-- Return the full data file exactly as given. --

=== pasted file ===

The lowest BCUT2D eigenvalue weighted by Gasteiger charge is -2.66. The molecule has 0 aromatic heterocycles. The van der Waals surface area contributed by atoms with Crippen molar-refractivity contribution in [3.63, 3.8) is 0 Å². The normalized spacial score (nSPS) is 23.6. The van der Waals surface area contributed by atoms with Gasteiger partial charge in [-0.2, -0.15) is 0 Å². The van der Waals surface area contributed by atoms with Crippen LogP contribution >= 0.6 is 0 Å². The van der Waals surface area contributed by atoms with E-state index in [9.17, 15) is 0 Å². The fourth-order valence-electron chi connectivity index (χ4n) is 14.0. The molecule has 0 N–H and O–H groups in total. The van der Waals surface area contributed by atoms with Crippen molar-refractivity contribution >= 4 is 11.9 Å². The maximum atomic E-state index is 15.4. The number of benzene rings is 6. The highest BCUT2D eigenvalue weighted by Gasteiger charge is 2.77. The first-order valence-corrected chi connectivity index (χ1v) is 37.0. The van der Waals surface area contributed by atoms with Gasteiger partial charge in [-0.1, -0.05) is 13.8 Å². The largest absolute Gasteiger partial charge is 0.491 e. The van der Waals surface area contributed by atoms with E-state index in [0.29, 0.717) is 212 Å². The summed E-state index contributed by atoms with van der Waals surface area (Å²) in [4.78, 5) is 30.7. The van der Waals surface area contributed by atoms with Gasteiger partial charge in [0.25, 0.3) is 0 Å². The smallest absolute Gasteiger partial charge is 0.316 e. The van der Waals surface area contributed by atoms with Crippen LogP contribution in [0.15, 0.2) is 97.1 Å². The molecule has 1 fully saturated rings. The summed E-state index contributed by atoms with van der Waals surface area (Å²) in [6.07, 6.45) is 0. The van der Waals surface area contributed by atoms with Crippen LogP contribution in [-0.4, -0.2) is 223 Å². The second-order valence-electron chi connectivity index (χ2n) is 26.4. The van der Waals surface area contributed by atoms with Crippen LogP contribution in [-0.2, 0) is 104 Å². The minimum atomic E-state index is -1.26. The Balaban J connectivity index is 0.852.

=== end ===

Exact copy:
The lowest BCUT2D eigenvalue weighted by Gasteiger charge is -2.66. The molecule has 0 aromatic heterocycles. The van der Waals surface area contributed by atoms with Crippen molar-refractivity contribution in [3.63, 3.8) is 0 Å². The normalized spacial score (nSPS) is 23.6. The van der Waals surface area contributed by atoms with Gasteiger partial charge in [-0.2, -0.15) is 0 Å². The van der Waals surface area contributed by atoms with Crippen LogP contribution >= 0.6 is 0 Å². The van der Waals surface area contributed by atoms with E-state index in [9.17, 15) is 0 Å². The fourth-order valence-electron chi connectivity index (χ4n) is 14.0. The molecule has 0 N–H and O–H groups in total. The van der Waals surface area contributed by atoms with Crippen molar-refractivity contribution >= 4 is 11.9 Å². The maximum atomic E-state index is 15.4. The number of benzene rings is 6. The highest BCUT2D eigenvalue weighted by Gasteiger charge is 2.77. The first-order valence-corrected chi connectivity index (χ1v) is 37.0. The van der Waals surface area contributed by atoms with Gasteiger partial charge in [-0.1, -0.05) is 13.8 Å². The largest absolute Gasteiger partial charge is 0.491 e. The van der Waals surface area contributed by atoms with E-state index in [0.29, 0.717) is 212 Å². The summed E-state index contributed by atoms with van der Waals surface area (Å²) in [4.78, 5) is 30.7. The van der Waals surface area contributed by atoms with Gasteiger partial charge in [0.25, 0.3) is 0 Å². The smallest absolute Gasteiger partial charge is 0.316 e. The van der Waals surface area contributed by atoms with Crippen LogP contribution in [0.15, 0.2) is 97.1 Å². The molecule has 1 fully saturated rings. The summed E-state index contributed by atoms with van der Waals surface area (Å²) in [6.07, 6.45) is 0. The van der Waals surface area contributed by atoms with Crippen LogP contribution in [-0.4, -0.2) is 223 Å². The second-order valence-electron chi connectivity index (χ2n) is 26.4. The van der Waals surface area contributed by atoms with Crippen LogP contribution in [-0.2, 0) is 104 Å². The minimum atomic E-state index is -1.26. The Balaban J connectivity index is 0.852.